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Review: “Lamb” and “Deutschland 83”

in Culture / Entertainment/History/Reviews/TV by
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Image from Pixabay.

Duo of screen delights?

By Stewart Tunnicliff

These two screen gems are/were a delight to watch, even if one may be a bit more like rough coal to some.

The first is Lamb (2015) – a bleak yet somehow beautiful big screen indie movie. Despite getting a 86% rating on Rotten Tomatoes, it has received some criticism for not knowing “what it is saying” or having too “many open questions”. It certainly is a film that is bound to cause debate and stir controversy.

Focusing on an unhealthy relationship between an old guy (David Lamb) and a very young girl (Tommie), it has undertones of that literature great *Lolita* without so much sexualisation. But just like the book it will play at your preconceived notions of narrative and the boundaries between platonic, intimate and sexual relationship, and you may, dear reader-to-be-watcher, find yourself trying to predict the plot or cursing at the screen to not go there. There are threads of loss, grief, love, familial neglect and the precarious bonds of friendships that will weave through you and around you as the story progresses. A film that sets its backdrop of supposedly unnatural bonding in the, at times breathtaking and
somewhat barren, urban and rural American landscape.

The female lead Tommie is taken away from her urban drudgery by becoming immersed in the aftermath of a hiStory of Lamb. The actress, Oona Laurence, is certainly a child star to watch out for: her acting and story were somewhat reminiscent of a young Natalie Portman in Léon, with more of the naive innocence of the role mixed into her character.

Lamb’s story is well navigated by Ross Partridge; but despite the open questions, I felt at times that there were details missing from the arc of his narrative development. All the same their story has enough meat and bones to keep you sated as a viewer, and has the dark and light, tender and turbulent elements that are the chiaroscuro nature of an unconventional but believable story.

Let me know if you got your fill or “hast die Naese voll” (can’t take it) from this diamond in the rough.

Which brings me to the small screen and Deutschland 83 (2015), a very believable story that is getting quite a bit of global press and faint praise and accolades.

Although only three episodes in, I am enthralled by this glocal co-produced and distributed (RTL/UFA Fiction/Sundance/Channel 4) mini series. Like the GDR/DDR stalwarts I have mentioned before (watch ’em for free) this series plays out during the West/East divide in Germany. A very teutonic political thriller that has some of the pacy punch and feel of an American series. Its setting at the height of the Cold War and amid the potential threat of American President Ronald Reagan pressing that dreaded red button makes for avid viewing. The contrast between West and East is nicely staged with seemingly authentic sets, props and costumes, and even the soundtrack which aptly had Nena (“she is everywhere”) and David Bowie (RIP) in the first two episodes.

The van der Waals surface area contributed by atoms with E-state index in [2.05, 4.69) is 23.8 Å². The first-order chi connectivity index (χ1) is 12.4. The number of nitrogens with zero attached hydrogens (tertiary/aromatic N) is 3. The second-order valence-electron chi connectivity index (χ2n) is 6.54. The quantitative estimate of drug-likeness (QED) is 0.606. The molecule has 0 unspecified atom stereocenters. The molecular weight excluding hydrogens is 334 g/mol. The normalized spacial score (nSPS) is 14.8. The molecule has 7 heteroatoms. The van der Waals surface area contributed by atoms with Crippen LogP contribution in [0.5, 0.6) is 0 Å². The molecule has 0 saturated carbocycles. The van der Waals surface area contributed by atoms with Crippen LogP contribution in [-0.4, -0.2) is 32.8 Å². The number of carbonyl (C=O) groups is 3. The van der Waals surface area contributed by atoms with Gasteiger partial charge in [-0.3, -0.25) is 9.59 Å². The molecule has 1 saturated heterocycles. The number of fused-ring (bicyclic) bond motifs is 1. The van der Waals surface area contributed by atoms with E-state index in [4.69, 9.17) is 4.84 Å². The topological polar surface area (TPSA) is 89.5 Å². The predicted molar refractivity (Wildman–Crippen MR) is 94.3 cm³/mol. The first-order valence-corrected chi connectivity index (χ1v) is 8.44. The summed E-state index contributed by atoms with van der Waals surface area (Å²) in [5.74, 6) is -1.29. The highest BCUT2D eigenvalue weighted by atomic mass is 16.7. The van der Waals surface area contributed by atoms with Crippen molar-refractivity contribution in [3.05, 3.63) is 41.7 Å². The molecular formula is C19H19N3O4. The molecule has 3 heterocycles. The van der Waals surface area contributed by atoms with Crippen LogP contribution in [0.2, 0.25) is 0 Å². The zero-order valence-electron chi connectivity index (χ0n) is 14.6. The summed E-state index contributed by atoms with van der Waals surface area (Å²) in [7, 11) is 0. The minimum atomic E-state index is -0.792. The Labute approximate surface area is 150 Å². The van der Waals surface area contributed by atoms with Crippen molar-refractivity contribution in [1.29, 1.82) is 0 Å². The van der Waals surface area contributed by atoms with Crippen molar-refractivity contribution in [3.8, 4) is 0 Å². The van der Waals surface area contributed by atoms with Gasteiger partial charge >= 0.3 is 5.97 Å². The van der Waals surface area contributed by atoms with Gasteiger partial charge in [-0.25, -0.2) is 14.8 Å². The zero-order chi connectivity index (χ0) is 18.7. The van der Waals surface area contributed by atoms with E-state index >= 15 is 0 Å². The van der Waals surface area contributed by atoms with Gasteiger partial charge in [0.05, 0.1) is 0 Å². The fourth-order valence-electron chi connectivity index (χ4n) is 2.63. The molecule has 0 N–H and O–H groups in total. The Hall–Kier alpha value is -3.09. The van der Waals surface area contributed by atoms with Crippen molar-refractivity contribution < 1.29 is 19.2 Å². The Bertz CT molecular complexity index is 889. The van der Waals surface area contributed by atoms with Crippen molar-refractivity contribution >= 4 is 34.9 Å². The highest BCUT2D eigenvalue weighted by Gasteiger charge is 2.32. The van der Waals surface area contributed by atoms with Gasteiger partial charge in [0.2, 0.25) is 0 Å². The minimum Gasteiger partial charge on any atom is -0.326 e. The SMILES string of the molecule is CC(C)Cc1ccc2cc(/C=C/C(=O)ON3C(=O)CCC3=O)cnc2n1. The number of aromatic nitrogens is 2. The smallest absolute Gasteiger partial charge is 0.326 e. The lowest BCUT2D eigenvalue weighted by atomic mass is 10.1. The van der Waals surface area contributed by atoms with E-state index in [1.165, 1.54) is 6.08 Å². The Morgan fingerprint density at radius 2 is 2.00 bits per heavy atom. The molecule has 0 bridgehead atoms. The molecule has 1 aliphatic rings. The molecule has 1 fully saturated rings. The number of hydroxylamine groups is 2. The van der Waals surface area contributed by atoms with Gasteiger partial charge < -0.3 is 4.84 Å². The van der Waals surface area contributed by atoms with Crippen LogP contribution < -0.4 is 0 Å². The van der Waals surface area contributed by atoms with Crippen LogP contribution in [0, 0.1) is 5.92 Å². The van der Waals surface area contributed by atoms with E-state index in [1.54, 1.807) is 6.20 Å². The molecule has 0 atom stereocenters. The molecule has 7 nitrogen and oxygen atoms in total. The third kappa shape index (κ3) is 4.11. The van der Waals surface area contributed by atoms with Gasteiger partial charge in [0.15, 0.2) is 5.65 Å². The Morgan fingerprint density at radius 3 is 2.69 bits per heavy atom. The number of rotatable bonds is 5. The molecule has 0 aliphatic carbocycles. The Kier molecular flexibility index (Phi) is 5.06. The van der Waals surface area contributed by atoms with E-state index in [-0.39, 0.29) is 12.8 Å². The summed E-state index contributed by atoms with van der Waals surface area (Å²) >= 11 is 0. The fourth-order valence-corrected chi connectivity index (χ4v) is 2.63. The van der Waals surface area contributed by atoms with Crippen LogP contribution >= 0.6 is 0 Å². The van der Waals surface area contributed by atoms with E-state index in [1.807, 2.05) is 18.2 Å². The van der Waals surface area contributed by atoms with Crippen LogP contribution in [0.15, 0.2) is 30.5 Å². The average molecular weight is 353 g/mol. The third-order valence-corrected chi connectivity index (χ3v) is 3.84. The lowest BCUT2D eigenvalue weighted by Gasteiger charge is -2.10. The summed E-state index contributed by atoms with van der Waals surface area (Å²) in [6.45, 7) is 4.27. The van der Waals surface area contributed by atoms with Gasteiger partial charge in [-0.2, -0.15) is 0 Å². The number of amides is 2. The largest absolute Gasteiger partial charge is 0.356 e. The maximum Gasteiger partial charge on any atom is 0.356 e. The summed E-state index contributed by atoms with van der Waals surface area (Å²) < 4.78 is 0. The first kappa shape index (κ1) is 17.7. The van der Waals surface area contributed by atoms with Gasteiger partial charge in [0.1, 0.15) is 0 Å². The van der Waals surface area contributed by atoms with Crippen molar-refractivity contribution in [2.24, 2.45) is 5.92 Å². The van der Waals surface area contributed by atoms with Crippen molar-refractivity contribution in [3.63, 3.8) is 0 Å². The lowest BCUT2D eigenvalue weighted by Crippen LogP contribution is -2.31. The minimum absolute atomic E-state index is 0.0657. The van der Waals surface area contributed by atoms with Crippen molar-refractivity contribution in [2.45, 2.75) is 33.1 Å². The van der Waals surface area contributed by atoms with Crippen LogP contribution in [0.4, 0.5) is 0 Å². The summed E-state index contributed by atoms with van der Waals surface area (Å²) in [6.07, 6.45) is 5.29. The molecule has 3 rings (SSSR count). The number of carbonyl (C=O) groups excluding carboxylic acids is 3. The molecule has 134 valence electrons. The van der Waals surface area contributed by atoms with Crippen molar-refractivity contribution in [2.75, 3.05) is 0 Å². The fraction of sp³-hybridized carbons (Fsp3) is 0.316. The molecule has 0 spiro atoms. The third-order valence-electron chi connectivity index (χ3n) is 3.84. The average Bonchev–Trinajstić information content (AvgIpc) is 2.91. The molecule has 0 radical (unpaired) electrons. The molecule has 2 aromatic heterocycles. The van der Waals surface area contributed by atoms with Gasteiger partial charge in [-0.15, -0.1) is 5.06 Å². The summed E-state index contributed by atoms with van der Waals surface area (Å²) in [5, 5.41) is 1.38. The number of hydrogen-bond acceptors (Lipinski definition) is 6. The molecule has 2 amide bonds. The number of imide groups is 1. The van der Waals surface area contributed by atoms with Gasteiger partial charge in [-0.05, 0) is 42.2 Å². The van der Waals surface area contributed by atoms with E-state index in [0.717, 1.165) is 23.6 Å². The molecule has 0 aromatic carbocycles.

Some cultural touches you will be aware of, like the smuggling of Nescafe coffee as a luxury, but others may surprise you and keep you hooked. As does the story and character arc of the male lead: Jonas Nay wonderfully portrays a sense of bewilderment, wonder and intrigue at the ways of the West. Kidnapped and duped into spying on the *other half*, he is taken from his comfort, family and friends and thrown into the unknown. It is a story that my German friends from both sides of the wall claim captures the Zeitgeist, and the awful predicament of being stuck between those two Masters of War (Russia and America) knowing that should push come to shove and the conflict escalate they would be mere canon fodder, and would have been the first to suffer from the fallout of nuclear warheads hitting the strategic targets of East Germany or Moscow. This series IMHO could purport to be as hard-hitting and worthy of as much praise as the Tom Hanks thriller Bridge of Spies.

Catch DE 83 on Netflix and let me know as a glocal what your takeaways from this socio-historical drama are. And as a local what is your take on it and your story?

Coming from a theatre and performance background, and being a celluloid aficionado, it only seemed right that Stewart aka theLingoGuy pursued this through his other passion of writing. He is also very excited by the theatre and documentary scene developing locally, particularly English Theatre Leipzig, DOK and GlobalLE. However, he keeps an eye on the ground breaking stuff in the Fringe, Slam poetry, Battle Rap and the many fusion genre TV series and films. As you can see, you can expect a diverse palette of stage and screen choices, as well as other passions that he will paint from with his words.

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